Budget & Tax Survey
For the first time since the Great Recession, total county budgeted expenditures for 2015-16 exceed the amount budgeted in 2008-09. These expenditures have increased each year since a low of just under $10 billion in 2011-12, and increased by almost 11% between 2014-15 and 2015-16. At $11.06 billion, 2015-16 budgeted expenditures are slightly more than the $11.01 billion reported in 2008-09.
Of the counties responding to the survey, 86 report higher 2015-16 budgeted General Fund expenditures over 2014-15. The number of county employees increased by more than 1% (883 employees) over 2014-15, to a reported 66,153. This represents an increase of almost 4% over the low reported in 2011-12, when the total number of county employees dropped to 63,774.
Total General Fund school dollars increased by 2% in 2015-16, with counties allocating $3.9 billion. This represents, on average, 35% of a county’s total General Fund budget expenditures. Counties allocated $2.7 billion in current expense funds (or operating expenses) in 2015-16. Counties will spend almost $1.15 billion on capital and debt service in 2015-16.
The allotted number of traditional public school students increased by 0.4% across the counties, while the allotted number of charter school students increased by 24% (15,364 students). Average per-pupil current expense spending, which includes charter school students, is $1,493.
Article 46 Local Option Sales Tax Referenda
In 2007, the N.C. General Assembly granted county boards of commissioners the authority to authorize the levy of an additional quarter-cent sales and use tax, subject to voter approval. Several counties will hold a local option quarter-cent sales tax referendum under Article 46 in 2016. Click here to see the current list.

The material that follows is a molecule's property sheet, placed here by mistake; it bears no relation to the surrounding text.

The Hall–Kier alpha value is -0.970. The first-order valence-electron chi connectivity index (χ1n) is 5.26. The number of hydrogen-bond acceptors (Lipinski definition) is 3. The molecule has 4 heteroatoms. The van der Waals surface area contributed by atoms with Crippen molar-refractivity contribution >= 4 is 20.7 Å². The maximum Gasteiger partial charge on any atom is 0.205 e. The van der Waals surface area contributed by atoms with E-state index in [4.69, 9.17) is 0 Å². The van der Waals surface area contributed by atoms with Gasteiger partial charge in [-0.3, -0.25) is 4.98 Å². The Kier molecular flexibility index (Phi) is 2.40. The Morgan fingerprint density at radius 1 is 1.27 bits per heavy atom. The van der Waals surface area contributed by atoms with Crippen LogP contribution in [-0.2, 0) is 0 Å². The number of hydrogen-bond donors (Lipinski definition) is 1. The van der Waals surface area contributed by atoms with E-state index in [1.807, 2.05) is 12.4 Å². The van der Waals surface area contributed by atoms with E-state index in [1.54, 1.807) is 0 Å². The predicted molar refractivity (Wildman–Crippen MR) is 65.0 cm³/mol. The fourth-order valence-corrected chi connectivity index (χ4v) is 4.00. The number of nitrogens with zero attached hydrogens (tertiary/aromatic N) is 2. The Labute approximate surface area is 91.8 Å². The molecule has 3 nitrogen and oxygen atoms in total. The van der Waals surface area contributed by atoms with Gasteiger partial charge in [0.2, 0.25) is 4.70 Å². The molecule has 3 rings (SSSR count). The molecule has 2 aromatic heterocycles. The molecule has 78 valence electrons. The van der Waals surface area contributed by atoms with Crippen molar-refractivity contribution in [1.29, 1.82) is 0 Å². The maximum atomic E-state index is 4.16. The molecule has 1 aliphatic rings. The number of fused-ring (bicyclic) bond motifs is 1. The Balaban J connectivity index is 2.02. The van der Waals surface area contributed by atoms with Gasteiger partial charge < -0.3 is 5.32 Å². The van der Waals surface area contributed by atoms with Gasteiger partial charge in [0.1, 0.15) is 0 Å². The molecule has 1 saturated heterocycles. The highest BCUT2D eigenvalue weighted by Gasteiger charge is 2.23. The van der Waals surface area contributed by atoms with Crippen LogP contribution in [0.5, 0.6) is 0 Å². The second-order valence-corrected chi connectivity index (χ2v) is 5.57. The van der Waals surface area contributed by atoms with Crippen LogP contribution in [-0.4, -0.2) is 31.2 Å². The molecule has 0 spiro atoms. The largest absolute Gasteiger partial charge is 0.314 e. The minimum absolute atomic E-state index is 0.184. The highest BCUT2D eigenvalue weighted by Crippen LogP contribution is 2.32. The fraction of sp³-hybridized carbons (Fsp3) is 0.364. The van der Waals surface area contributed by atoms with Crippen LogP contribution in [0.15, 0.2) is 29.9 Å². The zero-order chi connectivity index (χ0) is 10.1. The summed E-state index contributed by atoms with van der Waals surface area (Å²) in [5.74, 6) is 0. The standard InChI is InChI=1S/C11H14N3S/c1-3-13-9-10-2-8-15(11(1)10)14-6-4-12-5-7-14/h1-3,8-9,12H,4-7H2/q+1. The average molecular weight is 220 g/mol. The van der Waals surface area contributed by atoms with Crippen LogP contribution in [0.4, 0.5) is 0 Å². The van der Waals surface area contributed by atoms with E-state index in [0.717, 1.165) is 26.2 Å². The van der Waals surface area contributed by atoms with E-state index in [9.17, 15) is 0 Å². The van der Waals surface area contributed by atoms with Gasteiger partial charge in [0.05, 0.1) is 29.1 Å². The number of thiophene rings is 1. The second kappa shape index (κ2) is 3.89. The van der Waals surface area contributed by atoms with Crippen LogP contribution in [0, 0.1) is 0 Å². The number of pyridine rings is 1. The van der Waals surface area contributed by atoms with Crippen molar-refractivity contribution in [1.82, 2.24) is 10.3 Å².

Article 46 is a general purpose tax, which is not restricted or earmarked and can therefore be used for any allowed use by counties. A county may not stipulate the use of the money on the ballot. However, a county Board of Commissioners may adopt a resolution that stipulates how they plan to use the revenues. For example, the Moore County Board of Commissioners adopted a resolution providing that all proceeds will go toward school construction and renovation projects. The Stanly County Board of Commissioners adopted a resolution dedicating proceeds to public education initiatives.
Article 46 collections are not shared with municipalities. All proceeds are distributed back solely to the County based on point of sale.
If approved by voters in these seven counties in 2016, a total of 36 counties will collect the one-quarter cent sales tax under Article 46.